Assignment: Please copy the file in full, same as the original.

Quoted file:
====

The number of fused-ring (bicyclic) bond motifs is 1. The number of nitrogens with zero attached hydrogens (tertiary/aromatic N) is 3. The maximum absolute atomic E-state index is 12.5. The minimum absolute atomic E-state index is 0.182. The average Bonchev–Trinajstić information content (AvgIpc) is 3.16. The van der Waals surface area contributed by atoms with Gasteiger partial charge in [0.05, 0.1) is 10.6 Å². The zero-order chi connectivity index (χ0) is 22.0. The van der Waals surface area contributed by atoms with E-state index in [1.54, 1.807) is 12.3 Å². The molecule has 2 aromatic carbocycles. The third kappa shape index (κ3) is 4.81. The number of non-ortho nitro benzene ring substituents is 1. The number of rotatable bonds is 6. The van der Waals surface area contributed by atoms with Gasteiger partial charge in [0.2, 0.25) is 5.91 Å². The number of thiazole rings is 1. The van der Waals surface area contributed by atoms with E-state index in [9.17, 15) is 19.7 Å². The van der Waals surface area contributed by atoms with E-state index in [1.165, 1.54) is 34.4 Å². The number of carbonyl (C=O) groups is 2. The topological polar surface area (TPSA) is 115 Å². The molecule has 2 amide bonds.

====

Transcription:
The number of fused-ring (bicyclic) bond motifs is 1. The number of nitrogens with zero attached hydrogens (tertiary/aromatic N) is 3. The maximum absolute atomic E-state index is 12.5. The minimum absolute atomic E-state index is 0.182. The average Bonchev–Trinajstić information content (AvgIpc) is 3.16. The van der Waals surface area contributed by atoms with Gasteiger partial charge in [0.05, 0.1) is 10.6 Å². The zero-order chi connectivity index (χ0) is 22.0. The van der Waals surface area contributed by atoms with E-state index in [1.54, 1.807) is 12.3 Å². The molecule has 2 aromatic carbocycles. The third kappa shape index (κ3) is 4.81. The number of non-ortho nitro benzene ring substituents is 1. The number of rotatable bonds is 6. The van der Waals surface area contributed by atoms with Gasteiger partial charge in [0.2, 0.25) is 5.91 Å². The number of thiazole rings is 1. The van der Waals surface area contributed by atoms with E-state index in [9.17, 15) is 19.7 Å². The van der Waals surface area contributed by atoms with E-state index in [1.165, 1.54) is 34.4 Å². The number of carbonyl (C=O) groups is 2. The topological polar surface area (TPSA) is 115 Å². The molecule has 2 amide bonds.